And so, in spite of all I hold in common with Roman Catholics and Eastern Orthodox, namely the creeds of the early church and the heritage of the Fathers, I could not in good conscience join in worship which included prayers to Mary and the saints. Apart from the lack of scriptural warrant for such prayers, I suspect that at heart this practice reflects a different understanding of the Gospel. Similarly, as much as I share a passion for justification by grace through faith alone with the Reformed, I couldn’t commune at a Lord’s Supper with a congregation which does not confess that the bread and wine are the true body of Christ given into death for us and the real blood of Christ shed for the forgiveness of our sins. To do so would be, to my mind and conscience, a denial of the Gospel (the sacrament is the Gospel...for me).

It is not that I am questioning the salvation of Catholics or Orthodox orPresbyterians. They certainly have enough of the Gospel to be saved, it’s just that they don’t have enough of the Gospel for me to recognise them as church in an unqualified sense. Their doctrine needs to be informed and reformed by the Gospel before I could acknowledge them as such. I write in the first person, but it should be said that such is the position held by all confessional Lutherans. In holding this view we are following the Augsburg Confession, which states that "[t]he Church is the congregation of saints, in which the Gospel is taught purely and the Sacraments are administered rightly ."

Now, this is undoubtedly a deplorable state of affairs, both in the eyes of the world and before God. But the blame for it lies not with the teachers of Biblical orthodoxy and Gospel truth, nor even with those heterodox believers who have innocently and sincerely adhered to what their mother church has taught them, even though it is error-laden when compared with scripture (more needs to be said on this). The blame lies rather with the teachers of outright false doctrine who have led others - sometimes millions - astray (the heretics), and with those who have separated from their mother church without due reason (the sectarians). It is the promotion of false doctrine that is deplorable, because, at the least, it renders the proclamation of the Gospel in a particular church impure; and, at its worst, it undermines and overthrows the Gospel completely. Sectarianism, on the other hand, which is almost as deplorable as false teaching and heresy, is a sin against love and tears the outward body of Christ apart for no valid reason.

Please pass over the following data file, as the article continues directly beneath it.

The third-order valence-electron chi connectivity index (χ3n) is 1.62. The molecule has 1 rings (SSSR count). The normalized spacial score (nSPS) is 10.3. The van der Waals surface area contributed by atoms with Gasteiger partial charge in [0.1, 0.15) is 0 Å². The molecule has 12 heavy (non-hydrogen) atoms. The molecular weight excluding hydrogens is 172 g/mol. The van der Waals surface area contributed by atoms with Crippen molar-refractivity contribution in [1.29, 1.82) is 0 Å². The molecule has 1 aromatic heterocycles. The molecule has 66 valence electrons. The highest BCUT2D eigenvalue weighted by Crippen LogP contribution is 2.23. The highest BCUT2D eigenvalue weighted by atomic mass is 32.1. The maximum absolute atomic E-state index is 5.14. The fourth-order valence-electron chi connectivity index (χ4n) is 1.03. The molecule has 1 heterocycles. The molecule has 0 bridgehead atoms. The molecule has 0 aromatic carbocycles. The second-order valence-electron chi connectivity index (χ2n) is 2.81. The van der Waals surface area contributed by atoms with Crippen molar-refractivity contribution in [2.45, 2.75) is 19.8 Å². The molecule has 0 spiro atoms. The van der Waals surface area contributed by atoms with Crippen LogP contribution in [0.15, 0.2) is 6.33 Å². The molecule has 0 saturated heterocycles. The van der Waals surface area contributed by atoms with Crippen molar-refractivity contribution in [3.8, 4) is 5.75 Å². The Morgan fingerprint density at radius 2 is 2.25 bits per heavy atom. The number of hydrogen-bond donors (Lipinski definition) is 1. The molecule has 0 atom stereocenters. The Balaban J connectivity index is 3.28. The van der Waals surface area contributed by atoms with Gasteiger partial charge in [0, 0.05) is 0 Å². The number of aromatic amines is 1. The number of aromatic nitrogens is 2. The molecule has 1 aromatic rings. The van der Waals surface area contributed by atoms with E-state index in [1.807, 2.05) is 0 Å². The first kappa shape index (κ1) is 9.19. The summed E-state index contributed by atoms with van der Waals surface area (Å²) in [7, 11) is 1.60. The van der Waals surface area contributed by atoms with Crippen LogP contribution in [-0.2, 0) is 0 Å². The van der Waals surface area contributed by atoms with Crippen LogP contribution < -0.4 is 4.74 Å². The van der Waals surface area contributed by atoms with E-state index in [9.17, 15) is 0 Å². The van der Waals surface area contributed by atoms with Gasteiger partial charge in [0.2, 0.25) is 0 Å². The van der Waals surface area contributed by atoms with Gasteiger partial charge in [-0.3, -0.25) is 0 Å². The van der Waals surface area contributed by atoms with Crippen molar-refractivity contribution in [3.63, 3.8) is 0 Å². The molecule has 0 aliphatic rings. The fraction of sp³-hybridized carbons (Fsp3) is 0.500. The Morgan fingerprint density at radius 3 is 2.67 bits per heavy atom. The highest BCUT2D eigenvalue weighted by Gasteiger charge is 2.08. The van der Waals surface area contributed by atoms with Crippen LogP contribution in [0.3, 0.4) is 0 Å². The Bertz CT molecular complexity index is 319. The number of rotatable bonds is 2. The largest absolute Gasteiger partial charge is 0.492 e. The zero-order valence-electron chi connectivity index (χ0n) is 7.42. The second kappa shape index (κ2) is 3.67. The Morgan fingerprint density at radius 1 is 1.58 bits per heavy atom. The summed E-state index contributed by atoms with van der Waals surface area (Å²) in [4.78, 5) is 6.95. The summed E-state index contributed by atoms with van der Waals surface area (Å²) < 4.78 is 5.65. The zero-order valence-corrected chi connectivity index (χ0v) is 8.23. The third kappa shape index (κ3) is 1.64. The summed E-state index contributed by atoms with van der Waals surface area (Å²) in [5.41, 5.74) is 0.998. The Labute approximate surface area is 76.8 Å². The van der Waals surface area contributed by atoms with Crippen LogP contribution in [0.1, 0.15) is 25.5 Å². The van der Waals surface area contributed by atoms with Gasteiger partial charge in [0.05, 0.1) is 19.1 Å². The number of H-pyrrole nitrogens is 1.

Now, all of this is by way of preamble to my main point today, which is to recommend to Lutherans, and to those “seekers” who I know read these glosses, a new book published by Concordia Publishing House in the US and titled The Lutheran Difference, An Explanation and Comparison of Christian Beliefs [see info here: lutheran difference]. It retails for US$29.99 and extends to over 600 pages, in which various articles of faith and heads of doctrine are examined with a view to setting forth clearly where and why Lutherans differ from other confessions or denominations in our teaching.
Of course, pastors are expected to - and should - know these things, but increasingly lay people too need to know what their church teaches and what other denominations teach. Not just so that we can hold our own with people like the Pentecostal I met at the after service cup of tea, but, much more importantly, so that we can be assured of the scriptural basis of our faith (Acts 17:11), strengthened by grace (Hebrews 13:9), and not tossed about by every wind of doctrine (Ephesians 4:14). Such is God's will for you, and here is a resource that will help you to obtain such assurance, strength and certitude.

(Click on the post title to view a sample of the book, courtesy CPH)